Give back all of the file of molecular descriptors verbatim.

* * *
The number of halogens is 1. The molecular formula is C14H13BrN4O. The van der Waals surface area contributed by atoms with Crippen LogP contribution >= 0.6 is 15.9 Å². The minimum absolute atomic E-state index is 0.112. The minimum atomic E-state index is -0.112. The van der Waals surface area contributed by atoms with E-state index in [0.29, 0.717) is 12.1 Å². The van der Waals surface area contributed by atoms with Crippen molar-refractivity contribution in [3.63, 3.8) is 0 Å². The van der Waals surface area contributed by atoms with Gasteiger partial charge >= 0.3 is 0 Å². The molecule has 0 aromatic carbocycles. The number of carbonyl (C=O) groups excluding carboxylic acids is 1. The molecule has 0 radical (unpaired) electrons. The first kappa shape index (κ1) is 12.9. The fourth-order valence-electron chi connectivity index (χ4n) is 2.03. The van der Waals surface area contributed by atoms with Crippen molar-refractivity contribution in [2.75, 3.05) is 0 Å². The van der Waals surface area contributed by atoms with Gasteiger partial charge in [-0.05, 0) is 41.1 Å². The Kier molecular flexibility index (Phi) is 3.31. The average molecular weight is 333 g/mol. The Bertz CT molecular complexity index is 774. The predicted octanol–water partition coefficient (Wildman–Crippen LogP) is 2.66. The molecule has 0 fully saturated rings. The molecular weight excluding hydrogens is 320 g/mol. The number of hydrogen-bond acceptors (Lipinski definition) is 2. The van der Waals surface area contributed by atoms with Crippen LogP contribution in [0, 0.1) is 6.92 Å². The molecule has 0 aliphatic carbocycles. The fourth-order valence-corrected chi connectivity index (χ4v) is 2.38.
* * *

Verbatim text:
The number of halogens is 1. The molecular formula is C14H13BrN4O. The van der Waals surface area contributed by atoms with Crippen LogP contribution >= 0.6 is 15.9 Å². The minimum absolute atomic E-state index is 0.112. The minimum atomic E-state index is -0.112. The van der Waals surface area contributed by atoms with E-state index in [0.29, 0.717) is 12.1 Å². The van der Waals surface area contributed by atoms with Crippen molar-refractivity contribution in [3.63, 3.8) is 0 Å². The van der Waals surface area contributed by atoms with Gasteiger partial charge >= 0.3 is 0 Å². The molecule has 0 aromatic carbocycles. The number of carbonyl (C=O) groups excluding carboxylic acids is 1. The molecule has 0 radical (unpaired) electrons. The first kappa shape index (κ1) is 12.9. The fourth-order valence-electron chi connectivity index (χ4n) is 2.03. The van der Waals surface area contributed by atoms with Crippen molar-refractivity contribution in [2.75, 3.05) is 0 Å². The van der Waals surface area contributed by atoms with Gasteiger partial charge in [-0.05, 0) is 41.1 Å². The Kier molecular flexibility index (Phi) is 3.31. The average molecular weight is 333 g/mol. The Bertz CT molecular complexity index is 774. The predicted octanol–water partition coefficient (Wildman–Crippen LogP) is 2.66. The molecule has 0 fully saturated rings. The molecular weight excluding hydrogens is 320 g/mol. The number of hydrogen-bond acceptors (Lipinski definition) is 2. The van der Waals surface area contributed by atoms with Crippen LogP contribution in [0, 0.1) is 6.92 Å². The molecule has 0 aliphatic carbocycles. The fourth-order valence-corrected chi connectivity index (χ4v) is 2.38.